"Even if we achieve a cap at two degrees, there is a stock of major impacts out there already and that means adaptation. You cannot mitigate your way out of this problem... The choice is between a damaged world or a future with a severely damaged world."

The IPCC assessment states that up to two billion people worldwide will face water shortages and up to 30 per cent of plant and animal species would be put at risk of extinction if the average rise in temperature stabilises at 1.5C to 2.5C.

Professor Parry said developed countries needed to help the most affected regions, which include sub-Saharan Africa and major Asian river deltas with improved technology for irrigation, drought- resistant crop strains and building techniques.

Rajendra Pachauri, the chairman of the IPCC, said that 2015 was the last year in which the world could afford a net rise in greenhouse gas emissions, after which "very sharp reductions" are required.

Dr Pachauri said the ability of the world's most populous nations to feed themselves was already under pressure, citing a study in India which showed that peak production of wheat had already been reached in one region.

Campaigners said the IPCC findings brought added urgency to the EU's efforts to slash emissions. John Sauven, executive director of Greenpeace, said: "The EU needs to adopt a science-based cap on emissions, ditch plans for dirty new coal plants and nuclear power stations that will give tiny emission cuts at enormous and dangerous cost, end aviation expansion and ban wasteful products like incandescent lightbulbs."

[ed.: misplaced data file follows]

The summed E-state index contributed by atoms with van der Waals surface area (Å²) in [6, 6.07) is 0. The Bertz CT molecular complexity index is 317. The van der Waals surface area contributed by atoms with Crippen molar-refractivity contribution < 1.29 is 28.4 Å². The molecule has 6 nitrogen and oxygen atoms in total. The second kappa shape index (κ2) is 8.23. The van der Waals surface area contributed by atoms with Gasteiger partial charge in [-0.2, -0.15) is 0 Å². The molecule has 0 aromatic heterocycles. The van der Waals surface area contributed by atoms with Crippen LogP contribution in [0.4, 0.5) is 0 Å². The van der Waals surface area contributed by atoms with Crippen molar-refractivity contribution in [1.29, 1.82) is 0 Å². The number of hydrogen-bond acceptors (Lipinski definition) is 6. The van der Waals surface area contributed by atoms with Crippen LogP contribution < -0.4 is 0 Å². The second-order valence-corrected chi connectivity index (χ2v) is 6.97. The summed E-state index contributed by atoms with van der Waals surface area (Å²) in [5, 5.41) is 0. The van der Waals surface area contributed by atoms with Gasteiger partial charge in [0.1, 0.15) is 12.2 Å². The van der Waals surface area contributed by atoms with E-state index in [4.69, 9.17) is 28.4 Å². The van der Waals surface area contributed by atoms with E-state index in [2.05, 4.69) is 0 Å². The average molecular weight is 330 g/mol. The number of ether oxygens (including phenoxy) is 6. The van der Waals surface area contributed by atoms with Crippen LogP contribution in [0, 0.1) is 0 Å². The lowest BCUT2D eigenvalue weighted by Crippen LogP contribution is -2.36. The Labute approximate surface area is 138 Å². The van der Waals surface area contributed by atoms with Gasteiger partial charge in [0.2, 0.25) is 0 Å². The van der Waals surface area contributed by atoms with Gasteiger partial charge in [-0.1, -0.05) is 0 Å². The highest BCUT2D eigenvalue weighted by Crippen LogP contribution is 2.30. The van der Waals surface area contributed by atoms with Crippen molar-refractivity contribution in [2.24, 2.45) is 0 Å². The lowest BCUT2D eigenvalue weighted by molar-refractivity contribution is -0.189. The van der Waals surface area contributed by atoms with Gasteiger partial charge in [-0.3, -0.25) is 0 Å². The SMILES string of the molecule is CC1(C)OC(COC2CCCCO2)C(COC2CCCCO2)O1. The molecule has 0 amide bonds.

Plus two degrees: the consequences

Arica: Between 350 and 600 million people will suffer water shortages or increased competition for water. Yields from agriculture could fall by half by 2020 while arid areas will rise by up to 8 per cent. The number of sub-Saharan species at risk of extinction will rise by at least 10 per cent.

Asia: Up to a billion people will suffer water shortages as supplies dwindle with the melting of Himalayan glaciers. Maize and wheat yields will fall by up to 5 per cent in India; rice crops in China will drop by up to 12 per cent. Increased risk of coastal flooding.

Australia/New Zealand: Between 3,000 and 5,000 more heat-related deaths a year. Water supplies will no longer be guaranteed in parts of southern and eastern Australia by 2030. Annual bleaching of the Great Barrier Reef.

Europe: Warmer temperatures will increase wheat yields by up to 25 per cent in the north but water availability will drop in the south by up to a quarter. Heatwaves, forest fires and extreme weather events such as flash floods will be more frequent. New diseases will appear.